compression (i.e. it can hold uncompressible content of
       /dev/urandom).  When the name of VDOPoolLV is not specified, it tales
       name from sequence of vpool0, vpool1 ...

       Note: As the performance of TRIM/Discard operation is slow for large
       volumes of VDO type, please try to avoid sending discard requests
       unless necessary as it may take considerable amount of time to finish
       discard operation.

       lvcreate --type vdo -n VDOLV -L DataSize -V LargeVirtualSize VG/VDOPoolLV
       lvcreate --vdo -L DataSize VG

       Example
       # lvcreate --type vdo -n vdo0 -L 10G -V 100G vg/vdopool0
       # mkfs.ext4 -E nodiscard /dev/vg/vdo0

   2. Create VDOPoolLV and convert existing LV into VDODataLV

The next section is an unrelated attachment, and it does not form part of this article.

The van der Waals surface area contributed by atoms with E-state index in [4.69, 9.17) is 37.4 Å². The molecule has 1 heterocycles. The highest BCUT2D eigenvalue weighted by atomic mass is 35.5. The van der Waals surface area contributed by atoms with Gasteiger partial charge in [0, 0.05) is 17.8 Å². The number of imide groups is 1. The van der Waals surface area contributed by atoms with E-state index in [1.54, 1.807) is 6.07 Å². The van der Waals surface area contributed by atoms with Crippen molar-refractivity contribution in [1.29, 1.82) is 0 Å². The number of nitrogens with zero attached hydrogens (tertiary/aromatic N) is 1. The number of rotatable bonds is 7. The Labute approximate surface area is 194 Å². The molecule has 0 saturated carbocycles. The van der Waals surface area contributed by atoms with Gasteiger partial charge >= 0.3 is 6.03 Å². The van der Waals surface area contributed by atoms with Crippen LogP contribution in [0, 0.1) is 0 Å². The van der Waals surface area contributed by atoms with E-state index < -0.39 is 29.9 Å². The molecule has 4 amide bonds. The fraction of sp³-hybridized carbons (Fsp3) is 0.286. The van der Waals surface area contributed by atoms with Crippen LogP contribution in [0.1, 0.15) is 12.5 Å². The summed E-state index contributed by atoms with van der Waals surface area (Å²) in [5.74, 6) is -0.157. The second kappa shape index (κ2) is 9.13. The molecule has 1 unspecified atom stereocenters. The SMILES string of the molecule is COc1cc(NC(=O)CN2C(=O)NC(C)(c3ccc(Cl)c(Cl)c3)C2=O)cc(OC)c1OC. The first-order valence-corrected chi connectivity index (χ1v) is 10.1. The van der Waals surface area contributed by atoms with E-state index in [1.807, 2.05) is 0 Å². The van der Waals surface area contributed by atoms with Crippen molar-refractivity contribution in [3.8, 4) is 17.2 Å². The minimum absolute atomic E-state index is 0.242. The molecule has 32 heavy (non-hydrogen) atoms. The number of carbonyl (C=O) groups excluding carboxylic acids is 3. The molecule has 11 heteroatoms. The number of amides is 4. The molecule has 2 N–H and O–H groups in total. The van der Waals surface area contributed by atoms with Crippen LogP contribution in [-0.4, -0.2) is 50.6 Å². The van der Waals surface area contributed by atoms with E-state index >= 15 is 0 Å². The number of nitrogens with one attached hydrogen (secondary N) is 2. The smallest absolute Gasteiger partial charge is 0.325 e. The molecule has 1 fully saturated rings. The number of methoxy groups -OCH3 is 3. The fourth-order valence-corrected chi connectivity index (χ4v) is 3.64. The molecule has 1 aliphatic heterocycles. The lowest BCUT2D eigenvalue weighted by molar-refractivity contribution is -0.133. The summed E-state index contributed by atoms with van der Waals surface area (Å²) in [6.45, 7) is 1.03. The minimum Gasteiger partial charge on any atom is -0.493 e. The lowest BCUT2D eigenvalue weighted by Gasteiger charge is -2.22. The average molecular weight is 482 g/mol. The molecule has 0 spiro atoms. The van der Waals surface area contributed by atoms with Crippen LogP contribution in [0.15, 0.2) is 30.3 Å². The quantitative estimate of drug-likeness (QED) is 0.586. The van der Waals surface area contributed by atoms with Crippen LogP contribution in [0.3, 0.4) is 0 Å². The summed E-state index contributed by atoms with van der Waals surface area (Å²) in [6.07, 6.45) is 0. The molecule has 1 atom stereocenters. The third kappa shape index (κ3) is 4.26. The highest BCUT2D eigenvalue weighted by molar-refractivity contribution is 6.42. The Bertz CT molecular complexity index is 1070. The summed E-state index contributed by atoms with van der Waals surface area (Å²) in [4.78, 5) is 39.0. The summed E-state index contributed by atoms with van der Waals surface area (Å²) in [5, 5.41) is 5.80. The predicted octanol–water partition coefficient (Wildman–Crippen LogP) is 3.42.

Convert an already created/existing LV into a volume that can hold
       VDO data and metadata (a volume reference by VDOPoolLV).  User will
       be prompted to confirm such conversion as it is IRREVERSIBLY
       DESTROYING content of such volume, as it's being immediately
       formatted by vdoformat(8) as VDO pool data volume. User can specify
       virtual size of associated VDOLV with this VDOPoolLV.  When the
       virtual size is not specified, it will set to the maximum size that
       can keep 100% uncompressible data there.

       lvconvert --type vdo-pool -n VDOLV -V VirtualSize VG/VDOPoolLV
       lvconvert --vdopool VG/VDOPoolLV

       Example
       # lvconvert --type vdo-pool -n vdo0 -V10G vg/existinglv

   3. Change default setting used for creating VDOPoolLV
       VDO allows to set large variety of option. Lots of these setting can
       be specified by lvm.conf or profile settings. User can prepare number
       of different profiles and just specify profile file name.  Check
       output of lvmconfig --type full for detailed description of all
       individual vdo settings.

       Example
       # cat <<EOF > vdo.profile